The commercial impression of a trademark will be analyzed in a number of ways to determine whether it's likely to create confusion. If two trademarks have an identical commercial impression, then it will be ruled that confusion would be created. This can be based not only on the similarity of appearance, but also on the similarity of meaning or sounds.

Whether or not the two commercial impressions are related to goods or services within the same industry must also be taken into consideration. If the two fields are totally unrelated, then there is not a great chance of confusion being caused. If the marks in question are both related and well established, the next question to ask is whether the goods are likely to be found in similar channels of trade.

On occasion, an applicant filing a mark will disclaim certain parts of that mark, with the rationale that those specific parts are generic. This is a proven method of overcoming the rejection of a commercial impression.

Similarly, it may be the case that a particular section of the mark has been diluted. Take for example the word “Tech.” There are likely to be a high number of marks that contain the word “Tech,” and this means that the term has been diluted. In that scenario, the argument can be made that the marks of a variety of similar products or services include this word. Based on that fact, the use of the word “tech” is very unlikely to have a memorable commercial impression, and is therefore not confusing to a consumer.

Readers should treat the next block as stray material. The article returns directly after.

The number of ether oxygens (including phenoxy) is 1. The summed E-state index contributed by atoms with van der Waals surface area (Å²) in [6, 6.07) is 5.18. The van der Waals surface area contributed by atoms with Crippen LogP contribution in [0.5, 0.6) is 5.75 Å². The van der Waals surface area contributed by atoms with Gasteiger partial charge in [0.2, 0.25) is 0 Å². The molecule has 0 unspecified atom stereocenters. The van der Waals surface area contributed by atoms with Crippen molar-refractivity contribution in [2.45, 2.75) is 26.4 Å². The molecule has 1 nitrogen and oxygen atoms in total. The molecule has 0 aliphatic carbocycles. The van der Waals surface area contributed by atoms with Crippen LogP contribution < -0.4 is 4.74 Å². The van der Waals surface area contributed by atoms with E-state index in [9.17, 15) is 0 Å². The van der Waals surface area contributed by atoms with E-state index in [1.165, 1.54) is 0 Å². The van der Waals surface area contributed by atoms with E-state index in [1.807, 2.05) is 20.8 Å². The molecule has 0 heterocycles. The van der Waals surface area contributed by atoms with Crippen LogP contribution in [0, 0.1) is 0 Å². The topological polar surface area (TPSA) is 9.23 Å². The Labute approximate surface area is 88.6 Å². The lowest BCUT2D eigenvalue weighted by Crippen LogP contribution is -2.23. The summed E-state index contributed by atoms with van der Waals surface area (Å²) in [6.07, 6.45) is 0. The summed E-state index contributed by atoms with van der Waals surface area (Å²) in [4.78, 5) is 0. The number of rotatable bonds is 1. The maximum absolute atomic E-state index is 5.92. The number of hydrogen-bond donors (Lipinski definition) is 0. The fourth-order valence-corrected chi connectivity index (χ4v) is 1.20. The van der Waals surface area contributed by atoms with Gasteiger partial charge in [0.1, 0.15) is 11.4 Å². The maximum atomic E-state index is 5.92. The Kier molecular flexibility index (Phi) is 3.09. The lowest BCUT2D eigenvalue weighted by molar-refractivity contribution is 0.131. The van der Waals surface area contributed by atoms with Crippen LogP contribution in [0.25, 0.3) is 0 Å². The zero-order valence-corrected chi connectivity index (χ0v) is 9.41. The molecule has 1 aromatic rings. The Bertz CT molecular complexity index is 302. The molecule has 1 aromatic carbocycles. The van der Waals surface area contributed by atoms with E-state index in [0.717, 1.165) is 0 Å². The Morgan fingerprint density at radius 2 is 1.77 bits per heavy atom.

It is also important to bear the following in mind:

  • Content that is purely ornamental or decorative does not operate as any type of trademark. Such material cannot be registered on either the Principal or Supplemental Registers.
  • If content acts first and foremost as a source indicator and happens to be decorative or ornamental, it can become a registered trademark.

Checking Similarity of Marks: Things to Think About

In terms of similarity, there are a number of factors that need to be taken into consideration when validating marks:

  • When two or more trademarks have a word or term in common, they may appear to be similar. This applies even if additional letters or words have been added. This is particularly applicable if the letters or words that have been added describe the nature of the services or goods in question.
  • If the area of the mark that is shared can be considered the focal point of the trademark, examiners are more likely to decide that confusion could be caused.
  • On the other hand, if the shared content is a descriptive word that would not be of particular importance to a purchaser, then it is unlikely that there could be confusion.
  • If a trademark sounds similar to another, then the two might be seen to be similar. It is important to bear in mind that since there can be no “right” way to pronounce a word, it is difficult to predict how a particular trademark will be pronounced.
  • The actual meaning of the trademark that is being filed, as well as any connotations, must be taken into the context of the goods or services being represented.

Commercial impression is an important factor when trademarks are being compared to look for similarities. After a consumer comes across the trademark in the marketplace, together with the product or service that it represents, then it will have made a “commercial impression” upon them. When relevant, the opportunity to hear the sound associated with the mark is also important.

When Commercial Impression Cases Go to Court

When a commercial impression case lands up in court, consumer surveys are usually produced to provide evidence of confusion or lack thereof. The court will take into consideration the levels of sophistication of the target market of the relevant goods or services. In general, it has been found that the more sophisticated a buyer is, the less likely he or she is to be confused by similarities in marks.

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